The Foxearth and District Local History Society

The Hysterical Hystorian

For occasional articles, snippets and announcements by the Resident Historians. (Andrew Clarke and GH) These articles are presented in date order, but if you explore the back-catalogue, you may find much of interest. Historical information doesn't really go out of date! Any member of the F&DLHS may add an entry or make a comment to an existing entry once they have got their userID and password from the Webmaster.

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Monday, May 08, 2006

William BlackMore and his 'dull and heavie ministry'

In December 1645, the parish of Pentlow received a new Rector, William Blackmore. Blackmore (1616-1684) owed this appointment to the ejection of the previous minister, Edward Alston by the parliamentarian committee for plundered ministers. He was well qualified, though, being an Oxford MA. He spent less than a year in the parish but then went on to become our most famous rector.

Blackmore was already well-known for his rigid presbyterian beliefs and put into effect the regime of ruling elders at his next parish, St Peter's in Cornhill, London. He was, evidently, particularly strict in catechizing the young of the parish, but was constantly under pressure from the elders to institute reforms, and imposed what some of his congregation later described as a ‘dull and heavie ministry’.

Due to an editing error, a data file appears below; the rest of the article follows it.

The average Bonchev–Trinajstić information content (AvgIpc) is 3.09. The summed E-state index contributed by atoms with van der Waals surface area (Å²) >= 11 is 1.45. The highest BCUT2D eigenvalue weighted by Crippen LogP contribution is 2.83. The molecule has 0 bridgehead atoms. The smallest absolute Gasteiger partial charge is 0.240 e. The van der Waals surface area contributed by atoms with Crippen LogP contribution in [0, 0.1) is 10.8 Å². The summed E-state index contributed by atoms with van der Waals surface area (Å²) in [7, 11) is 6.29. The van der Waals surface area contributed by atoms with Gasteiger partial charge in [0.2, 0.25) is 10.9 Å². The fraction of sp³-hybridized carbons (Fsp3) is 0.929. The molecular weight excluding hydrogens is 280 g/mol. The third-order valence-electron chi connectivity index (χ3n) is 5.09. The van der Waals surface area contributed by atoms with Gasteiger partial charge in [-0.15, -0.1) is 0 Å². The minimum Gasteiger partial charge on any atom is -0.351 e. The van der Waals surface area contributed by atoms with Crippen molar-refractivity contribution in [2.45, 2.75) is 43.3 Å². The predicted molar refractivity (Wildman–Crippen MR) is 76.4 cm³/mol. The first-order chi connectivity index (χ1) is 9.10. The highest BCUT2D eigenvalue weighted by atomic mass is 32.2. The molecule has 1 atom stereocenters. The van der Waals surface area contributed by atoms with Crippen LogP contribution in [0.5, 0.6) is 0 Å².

Blackmore's progress was rapid and he became a power in the governing synod of London's ramshackle presbyterian system, serving in 1648 as its scribe and later on its ruling grand committee.

In the complex struggles between the radical church and parliament, Blackmore's name keeps appearing. Gradiually, he became a key part of the struggle of the presbyterians against parliament's tolerance of religious free-thinking, and emerged as an important influence with Sion College, the religious club of civil-war presbyterianism, being elected junior dean in 1658–9 and senior dean in 1660. He also was influential in the attempts to halt the political crisis of 1648–9, and in the attempts to put a stop to the king's trial.

After the execution of Charles I he became involved in the City presbyterian plot to restore Charles II to the throne. He was implicated with Christopher Love, who was later condemned and executed for treason, and was suspended by the Commonwealth regime from his post at St Peter's.

His years as a presbyterian fiebrand had been profitable for him and he was eventually able to reture to Hornchurch, in Essex to a comfortable estate. He died at Hare Street, Essex, in 1684 and on 18 July was buried at Romford in the same county.

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